While businesses have been outsourcing IT workloads for decades, the internet age has witnessed a marked surge in the number of organizations looking to form development agreements with outside partners. Advancing countries throughout Asia and Eastern Europe have become prime destinations for American companies allured by cheap software development labor. India, in particular, has emerged as a global leader. Other top offshoring locales include China, Ukraine, and Vietnam.

Blinded by attractive rates, some clients rush into these relationships without first grasping the significant disadvantages that can arise with utilizing overseas development. Analysts estimate that “50% of offshore outsourcing contracts signed by North American companies fail to meet their expectations. Through their offshore journeys, companies often realize that expected cost savings are much smaller, and problems are more difficult to address in comparison with co-located development.”



In a 2018 opinion piece for CNBC on the future of work, the author said something profound. “The future of work won’t be about degrees. More and more, it’ll be about skills. And no one school, whether it be Harvard, General Assembly or Udacity, can ever insulate us from the unpredictability of technological progression and disruption.”

We couldn’t agree more. The modern workforce has entered an era where real-world experience and tangible skills are worth more than a degree. Aimed at budding software developers, this article will showcase a few methods that up-and-comers can use to cultivate experience and become employable.



In founding our apprenticeship program, Techtonic Academy, we set out to redefine the meaning of higher education. Long before it was acceptable to openly question the value of a four-year degree, our founder foresaw a shift in public sentiment toward college. Now, as of 2019, a number of iconic tech firms, including Google, IBM, and Apple have followed in our footsteps. While we don’t envision a world where traditional higher education becomes obsolete, we do see one where top-tier talent will increasingly choose alternative forms of learning such as apprenticeship programs, community college, online courses, and trade schools.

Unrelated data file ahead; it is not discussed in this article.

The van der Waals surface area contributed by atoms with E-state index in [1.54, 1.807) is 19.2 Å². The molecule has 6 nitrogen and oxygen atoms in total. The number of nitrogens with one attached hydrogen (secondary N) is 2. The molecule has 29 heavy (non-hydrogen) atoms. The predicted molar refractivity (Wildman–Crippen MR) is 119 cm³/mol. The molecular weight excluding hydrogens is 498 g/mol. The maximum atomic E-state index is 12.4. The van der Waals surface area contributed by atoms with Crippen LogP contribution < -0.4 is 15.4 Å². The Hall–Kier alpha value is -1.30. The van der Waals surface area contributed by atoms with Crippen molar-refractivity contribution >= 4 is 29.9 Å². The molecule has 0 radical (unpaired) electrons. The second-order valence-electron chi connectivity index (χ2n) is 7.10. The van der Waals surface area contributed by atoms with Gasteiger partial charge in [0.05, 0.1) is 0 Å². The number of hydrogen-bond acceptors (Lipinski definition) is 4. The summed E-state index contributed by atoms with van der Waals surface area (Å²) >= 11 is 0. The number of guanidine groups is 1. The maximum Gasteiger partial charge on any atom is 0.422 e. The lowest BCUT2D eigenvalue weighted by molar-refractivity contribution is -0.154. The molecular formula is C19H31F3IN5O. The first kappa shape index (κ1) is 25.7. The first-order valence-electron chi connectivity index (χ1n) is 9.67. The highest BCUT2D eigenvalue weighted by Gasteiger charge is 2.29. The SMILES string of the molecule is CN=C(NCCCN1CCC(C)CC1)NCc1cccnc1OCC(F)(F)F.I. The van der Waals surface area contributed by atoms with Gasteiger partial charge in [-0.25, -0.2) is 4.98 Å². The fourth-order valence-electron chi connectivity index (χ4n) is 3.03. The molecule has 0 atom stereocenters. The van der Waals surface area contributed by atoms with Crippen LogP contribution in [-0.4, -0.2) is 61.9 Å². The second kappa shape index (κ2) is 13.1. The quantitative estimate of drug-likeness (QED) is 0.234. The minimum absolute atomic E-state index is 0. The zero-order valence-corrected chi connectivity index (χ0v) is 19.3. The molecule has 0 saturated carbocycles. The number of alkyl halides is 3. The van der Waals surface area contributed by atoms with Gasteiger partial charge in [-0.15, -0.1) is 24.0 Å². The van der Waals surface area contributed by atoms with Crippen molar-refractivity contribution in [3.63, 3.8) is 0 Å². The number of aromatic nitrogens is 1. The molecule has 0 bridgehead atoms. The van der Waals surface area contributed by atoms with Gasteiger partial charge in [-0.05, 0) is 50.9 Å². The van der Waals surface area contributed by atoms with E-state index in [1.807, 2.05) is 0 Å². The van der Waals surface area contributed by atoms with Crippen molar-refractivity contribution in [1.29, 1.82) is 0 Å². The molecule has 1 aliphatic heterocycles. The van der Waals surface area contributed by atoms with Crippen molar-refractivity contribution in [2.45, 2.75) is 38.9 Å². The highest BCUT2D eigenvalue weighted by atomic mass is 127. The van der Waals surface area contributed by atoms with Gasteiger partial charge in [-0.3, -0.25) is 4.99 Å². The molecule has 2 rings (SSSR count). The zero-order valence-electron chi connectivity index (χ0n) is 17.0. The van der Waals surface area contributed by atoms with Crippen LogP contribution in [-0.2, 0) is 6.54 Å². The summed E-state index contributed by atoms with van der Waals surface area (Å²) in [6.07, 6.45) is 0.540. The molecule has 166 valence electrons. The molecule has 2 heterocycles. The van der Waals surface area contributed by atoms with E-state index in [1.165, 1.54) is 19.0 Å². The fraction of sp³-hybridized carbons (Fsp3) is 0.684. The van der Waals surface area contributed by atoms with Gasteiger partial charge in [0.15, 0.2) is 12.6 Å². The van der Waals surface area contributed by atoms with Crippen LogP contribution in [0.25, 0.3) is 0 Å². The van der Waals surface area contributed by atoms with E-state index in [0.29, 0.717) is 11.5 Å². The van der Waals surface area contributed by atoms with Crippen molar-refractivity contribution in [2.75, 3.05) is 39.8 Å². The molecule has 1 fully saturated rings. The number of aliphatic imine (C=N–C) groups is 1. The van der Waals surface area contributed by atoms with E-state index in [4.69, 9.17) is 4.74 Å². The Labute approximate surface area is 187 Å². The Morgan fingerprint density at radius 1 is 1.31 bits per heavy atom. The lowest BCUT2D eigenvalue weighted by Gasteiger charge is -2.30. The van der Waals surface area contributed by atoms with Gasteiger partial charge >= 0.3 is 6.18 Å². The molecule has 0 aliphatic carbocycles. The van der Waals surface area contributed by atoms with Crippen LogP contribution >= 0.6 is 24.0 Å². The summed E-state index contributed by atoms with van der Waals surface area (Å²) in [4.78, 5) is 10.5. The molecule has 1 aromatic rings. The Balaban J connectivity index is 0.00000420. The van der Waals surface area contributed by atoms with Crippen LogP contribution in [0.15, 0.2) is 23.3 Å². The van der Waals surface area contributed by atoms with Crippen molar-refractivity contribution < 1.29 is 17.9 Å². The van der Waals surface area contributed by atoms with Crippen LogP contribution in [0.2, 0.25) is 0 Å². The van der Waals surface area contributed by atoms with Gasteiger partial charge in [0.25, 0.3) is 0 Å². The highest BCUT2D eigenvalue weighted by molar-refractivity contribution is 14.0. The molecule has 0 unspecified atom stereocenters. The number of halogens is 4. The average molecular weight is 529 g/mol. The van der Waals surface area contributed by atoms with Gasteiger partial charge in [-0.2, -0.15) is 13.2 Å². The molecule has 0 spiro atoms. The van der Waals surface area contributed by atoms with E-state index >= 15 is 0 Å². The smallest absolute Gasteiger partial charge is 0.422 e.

The number one reason companies choose to offshore development is usually “cost savings.” According to PayScale, American software developers earn an average of $70,000 per year, a whopping $63,000 more than a typical developer in India who makes just $6,700 annually. But what is the true cost of offshore development?


What Job Will Your CS Degree Actually Get You?

What is a computer scientist? If you’re like most people, you probably assume they’re all computer geeks with coke-bottle glasses who stare at endless lines of code all day. In reality, however, most jobs available to CS majors involve no programming at all.

This article presents five non-programming jobs that your CS degree will get you.